Review roundup: iPhone 7 is the greatest iPhone yet
The Wall Street Journal
Long-time tech reviewer Geoffrey Fowler at The Wall Street Journal claims that the new iPhone 7 brings fixes to much of what has ailed the iPhone over the years. Calling it the “anti-anxiety iPhone” Fowler calls the extended battery life and water resistance the key points to Apple’s renovation of the line.
Fowler is less excited about the camera in the iPhone 7 Plus than most, calling it only on par with the Samsung Galaxy S7 and Note 7. While he praises Apple’s move to 32GB at a minimum, he also criticizes Apple’s continued lack of microSD card expansion.
“Get over the missing headphone jack,” says Fowler. “The iPhone 7 and 7 Plus are worth the upgrade for longer battery life, better low-light photos and water-resistance.”
Wired calls the A10 Fusion “outrageously fast,” and trumpets the battery life in the family, even with periodic game playing and video streaming. However, reviewer David Pierce says that the home button is overall positive for the phone, but may be a negative for some as they adapt to the haptic feedback over a physical push-button.
Pierce heralds the camera in the iPhone 7 as great, but the iPhone 7 Plus has given him more detail and richness than any other phone camera he’s ever used.
“The iPhone 7 might not be a revolution,” wrote Pierce. “But it might be the catalyst for lots of them.”
Repeating others’ criticisms about the new iPhone, Engadget‘s Chris Velazco also takes marks off for the lack of a headphone jack, external design, ease of case damage on the Jet Black finish, and the new home button’s adjustment period.
However, Velazco praises the DCI-P3 Wide Color implementation on the new iPhone, and is very happy with the iPhone 7 family of phone. Both low-light and daylight shots were considered better or on par with the camera on the Galaxy S7 Edge.
“If you can get over the all-too-familiar design and the no-headphone-jack thing,” wrote Velasco, “then the iPhone 7 and 7 Plus are serious contenders for best smartphones, period.”
Matthew Panzarino of TechCrunch talks more about Apple’s philosophical shift to future technologies than the day-to-day performance of the iPhone 7 itself. He hits the normal positives of the camera and performance, and considers the removal of the headphone jack an overall positive one for the industry.
“The school of thought that says Apple removing the headphone jack is almost entirely a business decision… is ridiculous and myopic,” writes Panzarino. “The near-term gains of making more money on headphone sales is far outweighed by the issues Apple would bring upon itself in the long-term by making decisions that were bankrupt of real design justification.”
From a design standpoint, Panzarino notes that the nearly invisible antenna bands on the black-finished phones are welcome, but the new finishes are easily scratched. He notes that the camera bulge on the back protrudes out of the back “like a muscle” rather than the “timid and apologetic” considerations made in the iPhone 6 family.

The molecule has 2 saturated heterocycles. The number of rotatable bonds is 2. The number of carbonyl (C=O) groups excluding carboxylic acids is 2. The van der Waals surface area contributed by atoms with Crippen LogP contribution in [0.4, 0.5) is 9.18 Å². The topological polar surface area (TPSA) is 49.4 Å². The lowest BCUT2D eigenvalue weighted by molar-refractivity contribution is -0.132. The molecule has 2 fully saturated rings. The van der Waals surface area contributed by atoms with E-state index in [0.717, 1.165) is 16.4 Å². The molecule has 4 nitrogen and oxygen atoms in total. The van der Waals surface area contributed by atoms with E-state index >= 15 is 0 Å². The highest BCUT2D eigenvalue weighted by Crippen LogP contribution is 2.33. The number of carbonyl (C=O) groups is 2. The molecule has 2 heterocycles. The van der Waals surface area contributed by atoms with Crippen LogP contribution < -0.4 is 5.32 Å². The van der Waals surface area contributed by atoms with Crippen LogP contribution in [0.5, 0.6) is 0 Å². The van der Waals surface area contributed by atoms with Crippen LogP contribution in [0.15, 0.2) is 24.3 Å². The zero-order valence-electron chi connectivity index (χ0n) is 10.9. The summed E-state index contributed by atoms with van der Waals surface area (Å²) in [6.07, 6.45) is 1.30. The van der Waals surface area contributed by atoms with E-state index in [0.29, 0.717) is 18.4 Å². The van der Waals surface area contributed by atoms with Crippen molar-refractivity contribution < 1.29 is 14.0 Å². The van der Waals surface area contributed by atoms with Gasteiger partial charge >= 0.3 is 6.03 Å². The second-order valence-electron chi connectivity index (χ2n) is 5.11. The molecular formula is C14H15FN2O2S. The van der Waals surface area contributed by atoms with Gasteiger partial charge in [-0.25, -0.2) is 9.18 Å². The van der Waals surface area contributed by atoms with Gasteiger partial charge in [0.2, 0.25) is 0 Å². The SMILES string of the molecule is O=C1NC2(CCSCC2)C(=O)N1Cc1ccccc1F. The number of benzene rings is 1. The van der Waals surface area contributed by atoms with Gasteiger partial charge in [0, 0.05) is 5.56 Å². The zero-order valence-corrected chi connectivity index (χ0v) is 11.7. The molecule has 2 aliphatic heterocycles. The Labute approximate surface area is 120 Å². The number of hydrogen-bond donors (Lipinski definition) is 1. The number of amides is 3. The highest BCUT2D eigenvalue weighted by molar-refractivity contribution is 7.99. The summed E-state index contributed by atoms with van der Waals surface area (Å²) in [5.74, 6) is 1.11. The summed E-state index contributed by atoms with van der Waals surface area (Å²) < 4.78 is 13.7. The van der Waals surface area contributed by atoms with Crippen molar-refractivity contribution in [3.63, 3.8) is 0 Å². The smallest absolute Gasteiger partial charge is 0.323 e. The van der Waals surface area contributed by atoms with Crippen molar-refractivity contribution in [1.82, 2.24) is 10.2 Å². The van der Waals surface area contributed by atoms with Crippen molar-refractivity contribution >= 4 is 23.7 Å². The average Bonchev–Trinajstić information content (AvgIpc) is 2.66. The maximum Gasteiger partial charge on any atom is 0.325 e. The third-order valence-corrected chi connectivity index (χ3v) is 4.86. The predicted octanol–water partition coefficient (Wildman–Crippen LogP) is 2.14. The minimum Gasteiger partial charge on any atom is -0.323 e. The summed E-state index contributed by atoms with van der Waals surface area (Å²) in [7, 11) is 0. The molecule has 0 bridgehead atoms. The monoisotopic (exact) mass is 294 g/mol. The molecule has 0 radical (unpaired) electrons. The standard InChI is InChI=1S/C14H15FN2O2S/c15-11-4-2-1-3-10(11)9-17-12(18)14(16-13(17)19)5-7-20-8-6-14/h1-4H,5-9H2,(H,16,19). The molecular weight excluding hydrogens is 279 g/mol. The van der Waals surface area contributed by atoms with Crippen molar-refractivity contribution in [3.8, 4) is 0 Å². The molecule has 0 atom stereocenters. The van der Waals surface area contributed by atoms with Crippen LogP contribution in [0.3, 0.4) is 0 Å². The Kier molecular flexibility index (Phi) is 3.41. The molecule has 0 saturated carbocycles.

Apple pragmatist John Gruber has made a great deal of examination on the finishes on the iPhone 7. While he likes the look of black, he prefers the feel of the jet black phone. He also expects that the “micro abrasion” issue that Apple pointed out will turn into “scuffgate.”
“I wouldn’t be surprised if the news stories and pundit hot takes about jet black iPhone scratches and scuffs outnumber those about the Samsung Galaxy Note 7 literally exploding and hurting people,” writes Gruber. “If you want your phone to look mint or near mint, get black, not jet black.”
Gruber praises the camera, and so far dislikes the new taptic engine-driven home button. As a result, Gruber points to the AssistiveTouch feature with a virtual, mobile home button on the user screen as an option, and notes its wide-spread use in Asia well before the new solid state home button was implemented.
New York Times
While Brian Chen from the New York Times does address the performance of the new iPhone and compliments the improved camera on both models, he spends most of his review analyzing Apple’s decision to omit the headphone jack, and the potential consumer reaction to it.
“After testing the new iPhone 7 and its larger sibling, the 7 Plus, for five days, I have hopped on the 7 train, ” proclaims Chen. “The new iPhones deliver on Apple’s promises.”
As expected, the Ars Technica review delves deeply into the minutiae of the phone, and applies it to the more technically savvy smartphone user. Reviewer Andrew Cunningham calls this the first iPhone that isn’t additive, pointing to the lack of a headphone jack as the future, with Apple forcing the issue of wireless audio.
Other than the removal of the headphone jack, Cunningham sees few down-sides to the new model, other than the industry-standard complaints of priciness, a relatively un-changed design, and a very slight difference in quality between the telephoto camera and the main camera.
“If you understand things best when they’re phrased as tired idioms,” writes Cunningham, “the missing headphone jack is a fly in the iPhone 7’s ointment.”